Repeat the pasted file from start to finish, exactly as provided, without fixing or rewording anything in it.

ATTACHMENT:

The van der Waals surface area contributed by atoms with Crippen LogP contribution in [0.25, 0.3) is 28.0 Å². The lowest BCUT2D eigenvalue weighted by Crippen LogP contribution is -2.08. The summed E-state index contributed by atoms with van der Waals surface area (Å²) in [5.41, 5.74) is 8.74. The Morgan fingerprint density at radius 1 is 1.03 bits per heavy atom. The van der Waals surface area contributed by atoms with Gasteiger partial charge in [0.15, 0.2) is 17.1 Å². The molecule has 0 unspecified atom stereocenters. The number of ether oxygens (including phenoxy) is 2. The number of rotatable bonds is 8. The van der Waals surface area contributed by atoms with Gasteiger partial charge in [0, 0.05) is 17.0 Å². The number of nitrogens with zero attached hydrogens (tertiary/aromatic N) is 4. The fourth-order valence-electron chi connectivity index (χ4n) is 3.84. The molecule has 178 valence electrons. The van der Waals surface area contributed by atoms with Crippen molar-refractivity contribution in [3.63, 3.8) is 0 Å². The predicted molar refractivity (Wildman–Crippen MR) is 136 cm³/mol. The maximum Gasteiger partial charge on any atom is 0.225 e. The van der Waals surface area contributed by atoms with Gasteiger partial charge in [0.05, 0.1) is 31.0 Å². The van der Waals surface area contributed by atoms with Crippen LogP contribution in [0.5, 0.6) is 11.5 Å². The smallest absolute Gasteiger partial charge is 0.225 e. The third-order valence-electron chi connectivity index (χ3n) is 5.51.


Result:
The van der Waals surface area contributed by atoms with Crippen LogP contribution in [0.25, 0.3) is 28.0 Å². The lowest BCUT2D eigenvalue weighted by Crippen LogP contribution is -2.08. The summed E-state index contributed by atoms with van der Waals surface area (Å²) in [5.41, 5.74) is 8.74. The Morgan fingerprint density at radius 1 is 1.03 bits per heavy atom. The van der Waals surface area contributed by atoms with Gasteiger partial charge in [0.15, 0.2) is 17.1 Å². The molecule has 0 unspecified atom stereocenters. The number of ether oxygens (including phenoxy) is 2. The number of rotatable bonds is 8. The van der Waals surface area contributed by atoms with Gasteiger partial charge in [0, 0.05) is 17.0 Å². The number of nitrogens with zero attached hydrogens (tertiary/aromatic N) is 4. The fourth-order valence-electron chi connectivity index (χ4n) is 3.84. The molecule has 178 valence electrons. The van der Waals surface area contributed by atoms with Crippen molar-refractivity contribution in [3.63, 3.8) is 0 Å². The predicted molar refractivity (Wildman–Crippen MR) is 136 cm³/mol. The maximum Gasteiger partial charge on any atom is 0.225 e. The van der Waals surface area contributed by atoms with Gasteiger partial charge in [0.05, 0.1) is 31.0 Å². The van der Waals surface area contributed by atoms with Crippen LogP contribution in [0.5, 0.6) is 11.5 Å². The smallest absolute Gasteiger partial charge is 0.225 e. The third-order valence-electron chi connectivity index (χ3n) is 5.51.